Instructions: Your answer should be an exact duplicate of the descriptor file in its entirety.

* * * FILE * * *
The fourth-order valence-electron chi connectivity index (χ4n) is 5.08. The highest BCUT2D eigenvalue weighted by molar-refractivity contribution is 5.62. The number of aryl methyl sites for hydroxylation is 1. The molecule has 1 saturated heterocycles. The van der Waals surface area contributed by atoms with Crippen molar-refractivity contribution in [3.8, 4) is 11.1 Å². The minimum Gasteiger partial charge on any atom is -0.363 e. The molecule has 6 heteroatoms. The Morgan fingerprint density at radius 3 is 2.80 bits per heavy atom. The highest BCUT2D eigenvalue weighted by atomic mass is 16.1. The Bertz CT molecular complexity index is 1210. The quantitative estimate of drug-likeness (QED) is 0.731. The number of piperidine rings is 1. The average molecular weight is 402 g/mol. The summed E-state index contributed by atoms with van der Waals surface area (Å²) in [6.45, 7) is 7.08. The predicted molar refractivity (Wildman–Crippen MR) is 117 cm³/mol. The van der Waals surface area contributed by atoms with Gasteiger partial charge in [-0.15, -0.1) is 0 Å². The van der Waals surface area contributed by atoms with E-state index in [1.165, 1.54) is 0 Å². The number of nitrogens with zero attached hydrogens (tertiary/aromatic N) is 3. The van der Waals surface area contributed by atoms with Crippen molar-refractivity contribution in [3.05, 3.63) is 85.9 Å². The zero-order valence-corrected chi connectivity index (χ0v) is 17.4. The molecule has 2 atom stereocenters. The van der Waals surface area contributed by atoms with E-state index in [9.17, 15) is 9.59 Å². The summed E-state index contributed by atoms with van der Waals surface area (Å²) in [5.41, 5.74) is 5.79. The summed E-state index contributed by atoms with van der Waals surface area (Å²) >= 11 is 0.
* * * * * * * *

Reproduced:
The fourth-order valence-electron chi connectivity index (χ4n) is 5.08. The highest BCUT2D eigenvalue weighted by molar-refractivity contribution is 5.62. The number of aryl methyl sites for hydroxylation is 1. The molecule has 1 saturated heterocycles. The van der Waals surface area contributed by atoms with Crippen molar-refractivity contribution in [3.8, 4) is 11.1 Å². The minimum Gasteiger partial charge on any atom is -0.363 e. The molecule has 6 heteroatoms. The Morgan fingerprint density at radius 3 is 2.80 bits per heavy atom. The highest BCUT2D eigenvalue weighted by atomic mass is 16.1. The Bertz CT molecular complexity index is 1210. The quantitative estimate of drug-likeness (QED) is 0.731. The number of piperidine rings is 1. The average molecular weight is 402 g/mol. The summed E-state index contributed by atoms with van der Waals surface area (Å²) in [6.45, 7) is 7.08. The predicted molar refractivity (Wildman–Crippen MR) is 117 cm³/mol. The van der Waals surface area contributed by atoms with Gasteiger partial charge in [-0.15, -0.1) is 0 Å². The van der Waals surface area contributed by atoms with E-state index in [1.165, 1.54) is 0 Å². The number of nitrogens with zero attached hydrogens (tertiary/aromatic N) is 3. The van der Waals surface area contributed by atoms with Crippen molar-refractivity contribution in [3.05, 3.63) is 85.9 Å². The zero-order valence-corrected chi connectivity index (χ0v) is 17.4. The molecule has 2 atom stereocenters. The van der Waals surface area contributed by atoms with E-state index in [9.17, 15) is 9.59 Å². The summed E-state index contributed by atoms with van der Waals surface area (Å²) in [5.41, 5.74) is 5.79. The summed E-state index contributed by atoms with van der Waals surface area (Å²) >= 11 is 0.